Into the unknown

Posted: May 14, 2009 in Intro
Tags: , , , , , ,

Hello and welcome to my new blog, in which I am intending to explore my adventures into the unknown universe of Eve Online. I should start by introducing myself, and explaining a little about my intentions for this blog and indeed for my time in Eve Online. So without further ado…

I’m Chaintrap. That’s not my real name, of course, but it was a convenient handle under which I ran my World of Warcraft blog. I spent a goodly long while playing WoW, but for various reasons (explained over on the blog) I relatively recently gave up playing. I have no regrets, life’s pretty good post-WoW, but one of the two things that I miss is blogging about the game (the other being my guildmates). So here I am. In real life, I’m John. A 35 year old, married professional, living in the UK with a moderately varied, geeky lifestyle, that includes gaming, motorsport, music and drinking. I’m due to become a father in a couple of months time, and am very excited about it. My gaming history stretches back to the ZX81 that my parents bought me at age 8, and my MMO history began with MUDs in the early to mid-nineties (in lieu of university work). I dabbled very periferally with EQ and UO; but the real breakthrough moment for me was with Funcom’s Anarchy Online. From the moment that I started playing that game, I was entirely sold on the genre. I dabbled with a few other games: Neocron, Asheron’s Call 2, Ryzom, Guild Wars and I even participated in the beta of Eve Online; but AO always drew me back, it’s engaging back story and receptive devs (who were quite happy to wheel out storyline charaters to interact with us) made it very compelling. I played Ao for 3 or 4 years, but eventually I had to stop, due to the very real detrimental effect that it was having on my life. After a gap of time to recuperate and gain some perspective, I joined with some real life friends in the game that they were all raving about: World of Warcraft. My time in that game was a lot of fun. Good friends, a very polished game, plenty of storyline, and a regular dose of improvements and new content kept me playing for 3 and a bit years. The lack of roleplaying (even on an RP server), and the low average maturity of certain elements of the game’s other players always disappointed, as did the immutability of the game world. But it was great fun. Since leaving WoW in february I’ve played around with some solo games (Mass Effect, Jade Empire and Fallout 3 amongst others), but have been keeping my eyes open for any MMOs that appealed. Thanks to blanket online advertising, I figured I’d give Eve another go – and so signed up for the 14 day trial.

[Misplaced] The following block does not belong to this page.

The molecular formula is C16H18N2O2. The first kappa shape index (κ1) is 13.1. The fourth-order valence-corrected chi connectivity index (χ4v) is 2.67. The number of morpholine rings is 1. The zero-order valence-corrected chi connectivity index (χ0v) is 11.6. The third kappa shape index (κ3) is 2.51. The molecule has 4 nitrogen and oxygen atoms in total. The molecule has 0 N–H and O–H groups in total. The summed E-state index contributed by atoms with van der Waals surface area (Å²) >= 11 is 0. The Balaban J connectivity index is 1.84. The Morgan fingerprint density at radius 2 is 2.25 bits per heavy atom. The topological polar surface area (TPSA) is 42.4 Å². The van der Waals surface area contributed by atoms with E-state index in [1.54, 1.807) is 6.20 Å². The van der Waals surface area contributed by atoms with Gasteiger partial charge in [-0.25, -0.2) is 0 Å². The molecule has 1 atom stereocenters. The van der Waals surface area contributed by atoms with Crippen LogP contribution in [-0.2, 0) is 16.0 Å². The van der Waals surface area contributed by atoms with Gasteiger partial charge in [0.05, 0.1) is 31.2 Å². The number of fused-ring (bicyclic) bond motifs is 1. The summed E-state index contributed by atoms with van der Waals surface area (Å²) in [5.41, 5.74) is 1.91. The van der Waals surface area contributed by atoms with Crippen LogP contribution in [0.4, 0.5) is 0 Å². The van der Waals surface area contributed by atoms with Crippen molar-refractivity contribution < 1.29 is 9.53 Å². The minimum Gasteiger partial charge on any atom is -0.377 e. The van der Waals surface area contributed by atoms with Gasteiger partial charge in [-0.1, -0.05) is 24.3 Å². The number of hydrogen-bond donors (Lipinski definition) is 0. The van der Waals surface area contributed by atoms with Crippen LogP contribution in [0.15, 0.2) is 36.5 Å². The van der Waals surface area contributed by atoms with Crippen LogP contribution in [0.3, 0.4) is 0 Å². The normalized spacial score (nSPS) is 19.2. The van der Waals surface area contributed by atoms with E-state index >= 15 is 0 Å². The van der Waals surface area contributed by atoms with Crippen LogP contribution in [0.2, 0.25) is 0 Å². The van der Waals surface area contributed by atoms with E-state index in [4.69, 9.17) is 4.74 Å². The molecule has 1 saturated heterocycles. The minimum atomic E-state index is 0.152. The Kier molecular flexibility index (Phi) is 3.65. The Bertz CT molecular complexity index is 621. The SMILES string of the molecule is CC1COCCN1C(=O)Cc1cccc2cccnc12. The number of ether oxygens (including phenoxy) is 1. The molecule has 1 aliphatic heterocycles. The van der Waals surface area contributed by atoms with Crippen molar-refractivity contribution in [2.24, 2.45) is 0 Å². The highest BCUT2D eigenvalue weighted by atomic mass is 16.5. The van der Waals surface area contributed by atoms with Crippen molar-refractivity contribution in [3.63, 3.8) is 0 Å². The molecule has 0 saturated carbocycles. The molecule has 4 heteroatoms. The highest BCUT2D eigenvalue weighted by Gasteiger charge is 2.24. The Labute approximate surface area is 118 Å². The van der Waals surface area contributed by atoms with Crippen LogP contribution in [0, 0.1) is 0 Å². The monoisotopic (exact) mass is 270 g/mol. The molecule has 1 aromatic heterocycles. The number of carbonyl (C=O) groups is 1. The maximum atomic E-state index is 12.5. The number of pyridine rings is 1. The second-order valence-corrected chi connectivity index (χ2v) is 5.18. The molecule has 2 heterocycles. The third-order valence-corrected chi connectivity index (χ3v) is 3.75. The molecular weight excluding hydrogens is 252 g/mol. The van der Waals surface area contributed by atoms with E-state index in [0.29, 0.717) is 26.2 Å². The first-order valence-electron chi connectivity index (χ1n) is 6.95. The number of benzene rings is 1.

When I played the Beta, I remember the game being both buggy and boring. Bugs I could live with, but the interminable mining? No thanks. In beta the tutorial was virtually non-existent, and the controls counter-intuitive. After being blown to bits for the umpteenth time, I uninstalled the game, filed my final bug reports and sent a fairly harsh critique of the game to CCP. Not the most auspicious of starts. But, that was a lifetime ago (at least in MMO terms) and I’d heard naught but good things about the game since. So, a quick (and boy was it quick! Full marks to CCP for the briskest install of a mammoth game I’ve ever encountered) download later and I was ready to give it another go.

My Eve Alter-ego

My Eve Alter-ego

The character generation was much the same as I remembered it – still very flexible and impressive portrait generation. And within a few minutes, Psia, the true blood Amarr reformer was born. I’m not sure exactly where her time in New Eden will take her, but to start with I suspect that she will be aiming to learn exploration in a Covert Ops ship. That there is a pretty intense amount of training, so we’ll see where she ends up and how plans develop over time.

This blog will be a place for reflection, and expression of thoughts. It’s going to be a long way from the relatively advanced theorycraft of the WoW blog – I have a feeling that Eve may be several years in the understanding.  I hope that through an infrequent chronicle of my experiences in Eve, I might offer some small frisson of pleasure to the reader, and that you might accompany me on my journey through learning this most complicated of games. If nothing else, it’ll keep my writing (typing) hand in.

That’s me, and all, for now. Until next time; fly safe or fly fast.

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